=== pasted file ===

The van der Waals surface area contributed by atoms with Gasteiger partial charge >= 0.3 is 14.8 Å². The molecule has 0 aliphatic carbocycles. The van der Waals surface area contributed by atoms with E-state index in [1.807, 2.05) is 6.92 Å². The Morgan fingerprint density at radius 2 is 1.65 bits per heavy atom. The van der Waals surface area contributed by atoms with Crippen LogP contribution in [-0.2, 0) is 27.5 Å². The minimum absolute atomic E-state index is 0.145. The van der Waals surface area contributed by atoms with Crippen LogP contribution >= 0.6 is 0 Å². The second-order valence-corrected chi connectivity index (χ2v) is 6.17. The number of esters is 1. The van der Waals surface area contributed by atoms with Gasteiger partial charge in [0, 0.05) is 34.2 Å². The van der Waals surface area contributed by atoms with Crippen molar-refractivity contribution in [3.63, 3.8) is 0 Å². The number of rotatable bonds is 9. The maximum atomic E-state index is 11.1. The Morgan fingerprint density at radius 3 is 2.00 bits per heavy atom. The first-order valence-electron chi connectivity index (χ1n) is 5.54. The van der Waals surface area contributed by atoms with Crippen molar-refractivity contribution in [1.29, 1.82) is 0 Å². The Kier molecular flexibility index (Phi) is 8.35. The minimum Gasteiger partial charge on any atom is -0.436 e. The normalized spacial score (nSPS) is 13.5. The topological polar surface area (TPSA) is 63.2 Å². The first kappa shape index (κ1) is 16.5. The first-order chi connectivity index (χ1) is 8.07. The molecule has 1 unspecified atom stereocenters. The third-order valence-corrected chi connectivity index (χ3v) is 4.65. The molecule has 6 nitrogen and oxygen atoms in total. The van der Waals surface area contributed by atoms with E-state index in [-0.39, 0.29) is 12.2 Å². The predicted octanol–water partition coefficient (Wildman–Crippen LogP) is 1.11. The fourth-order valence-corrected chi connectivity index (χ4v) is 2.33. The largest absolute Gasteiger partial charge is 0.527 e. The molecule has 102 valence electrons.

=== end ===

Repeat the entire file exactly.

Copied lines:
The van der Waals surface area contributed by atoms with Gasteiger partial charge >= 0.3 is 14.8 Å². The molecule has 0 aliphatic carbocycles. The van der Waals surface area contributed by atoms with E-state index in [1.807, 2.05) is 6.92 Å². The Morgan fingerprint density at radius 2 is 1.65 bits per heavy atom. The van der Waals surface area contributed by atoms with Crippen LogP contribution in [-0.2, 0) is 27.5 Å². The minimum absolute atomic E-state index is 0.145. The van der Waals surface area contributed by atoms with Crippen LogP contribution >= 0.6 is 0 Å². The second-order valence-corrected chi connectivity index (χ2v) is 6.17. The number of esters is 1. The van der Waals surface area contributed by atoms with Gasteiger partial charge in [0, 0.05) is 34.2 Å². The van der Waals surface area contributed by atoms with Crippen molar-refractivity contribution in [3.63, 3.8) is 0 Å². The number of rotatable bonds is 9. The maximum atomic E-state index is 11.1. The Morgan fingerprint density at radius 3 is 2.00 bits per heavy atom. The first-order valence-electron chi connectivity index (χ1n) is 5.54. The van der Waals surface area contributed by atoms with Crippen molar-refractivity contribution in [1.29, 1.82) is 0 Å². The Kier molecular flexibility index (Phi) is 8.35. The minimum Gasteiger partial charge on any atom is -0.436 e. The normalized spacial score (nSPS) is 13.5. The topological polar surface area (TPSA) is 63.2 Å². The first kappa shape index (κ1) is 16.5. The first-order chi connectivity index (χ1) is 8.07. The molecule has 1 unspecified atom stereocenters. The third-order valence-corrected chi connectivity index (χ3v) is 4.65. The molecule has 6 nitrogen and oxygen atoms in total. The van der Waals surface area contributed by atoms with E-state index in [-0.39, 0.29) is 12.2 Å². The predicted octanol–water partition coefficient (Wildman–Crippen LogP) is 1.11. The fourth-order valence-corrected chi connectivity index (χ4v) is 2.33. The largest absolute Gasteiger partial charge is 0.527 e. The molecule has 102 valence electrons.